April 29, 2024 at 9:27 am

Could Alzheimer’s Spread Through Blood Transfusions? New Research Suggests A Worrying Link.

by Trisha Leigh

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Alzheimer’s has one of the biggest research funds of any disease out there, and for good reason.

It affects many, and is devastating not only for the people suffering from it, but those who love them.

Now, scientists are finding evidence that it could be spread through a simple blood transfusion.

Researchers have suspected for a long time that more than genetic factors are at play. Environmental factors like exposure to pollution and eating a lot of meat and processed food seem to also lead to a Alzheimer’s diagnosis, or at least contribute to one.

Now, they’re thinking blood could go on that growing list as well.

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This new study, published in Stem Cell Reports, suggests that transfusions of blood, bone marrow, organs and other matter from one person who has hereditary Alzheimer’s Disease can cause the disease to show up in the recipient.

They came to this conclusion after performing extensive experiments on mice and their stem cells.

They bred mice to be carriers of human inheritable Alzheimer’s, as well as a gene that synthesizes amyloid plaques. Then they extracted stem cells from their bone marrow and injected that tissue into healthy mice.

Within 9 months, the healthy mice were showing signs of cognitive decline, as well as changes to their brain chemistry. They showed an accumulation of amyloid plaques that are the classic hallmarks of Alzheimer’s.

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Scientists conclude that first of all, Alzheimer’s seems to be able to arise from stem cells outside the nervous system.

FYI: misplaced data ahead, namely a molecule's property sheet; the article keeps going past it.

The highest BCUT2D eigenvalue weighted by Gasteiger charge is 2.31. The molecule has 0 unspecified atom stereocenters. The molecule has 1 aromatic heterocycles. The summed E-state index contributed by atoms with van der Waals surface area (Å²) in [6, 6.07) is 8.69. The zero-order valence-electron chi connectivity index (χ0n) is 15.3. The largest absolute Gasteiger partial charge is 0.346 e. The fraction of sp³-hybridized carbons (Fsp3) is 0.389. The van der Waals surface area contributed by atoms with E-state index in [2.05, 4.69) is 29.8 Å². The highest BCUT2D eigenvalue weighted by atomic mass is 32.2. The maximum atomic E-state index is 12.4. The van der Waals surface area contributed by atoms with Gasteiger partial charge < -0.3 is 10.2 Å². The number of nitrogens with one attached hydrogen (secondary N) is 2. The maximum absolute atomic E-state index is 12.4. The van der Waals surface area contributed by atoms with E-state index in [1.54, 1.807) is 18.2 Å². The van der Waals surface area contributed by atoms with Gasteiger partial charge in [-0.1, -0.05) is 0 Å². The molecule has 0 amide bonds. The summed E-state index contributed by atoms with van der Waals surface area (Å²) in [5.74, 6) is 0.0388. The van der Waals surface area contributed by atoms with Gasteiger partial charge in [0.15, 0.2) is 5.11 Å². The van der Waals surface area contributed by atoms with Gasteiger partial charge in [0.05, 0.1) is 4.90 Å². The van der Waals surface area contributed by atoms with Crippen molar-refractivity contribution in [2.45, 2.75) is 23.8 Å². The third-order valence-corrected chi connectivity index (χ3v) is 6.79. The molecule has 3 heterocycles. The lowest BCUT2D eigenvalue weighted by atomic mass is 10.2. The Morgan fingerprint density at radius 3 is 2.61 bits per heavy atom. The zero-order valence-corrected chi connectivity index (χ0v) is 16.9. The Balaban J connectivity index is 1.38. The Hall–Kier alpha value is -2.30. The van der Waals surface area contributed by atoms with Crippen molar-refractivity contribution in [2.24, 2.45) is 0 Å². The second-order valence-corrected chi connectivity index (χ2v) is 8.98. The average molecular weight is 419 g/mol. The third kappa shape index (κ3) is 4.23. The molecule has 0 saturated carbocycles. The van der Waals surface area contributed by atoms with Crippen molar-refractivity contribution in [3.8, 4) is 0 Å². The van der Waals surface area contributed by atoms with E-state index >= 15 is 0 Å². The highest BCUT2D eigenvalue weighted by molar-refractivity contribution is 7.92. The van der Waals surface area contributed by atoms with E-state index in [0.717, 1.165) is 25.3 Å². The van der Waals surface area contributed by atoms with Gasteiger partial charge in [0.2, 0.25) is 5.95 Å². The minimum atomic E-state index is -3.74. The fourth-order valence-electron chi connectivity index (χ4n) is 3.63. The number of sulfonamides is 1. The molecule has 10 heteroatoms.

“One of the potential outcomes of this study is to spur the field to move away from the conventional central dogma of AD pathology, which states that the accumulation of brain-derived amyloid, specifically produced by neurons, is the cause of the disease. This study demonstrates the contribution of amyloid, generated outside the brain, in establishing the disease.”

They also took away that this pathway to developing AD could be similar to how prion brain diseases are transmitted.

ie: people eating cows with Mad Cow Disease developing Creutzfeldt-Jakob disease.

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This would, of course, mean that blood donations would have to be much more extensively screened, says immunologist and study author Wilfred Jeffries.

“This supports the idea that Alzheimer’s is a systemic disease where amyloids that are expressed outside of the brain contribute to central nervous system pathology. As we continue to explore this mechanism, Alzheimer’s disease may be the tip of the iceberg and we need to have far better controls and screening of the donors used in blood, organ, and tissue transplants we well as in the transfers of human-derived stem cells or blood products.

It’s all very daunting.

But, if it’s possible to stop people from getting the disease to begin with, that’s obviously the best possible scenario.

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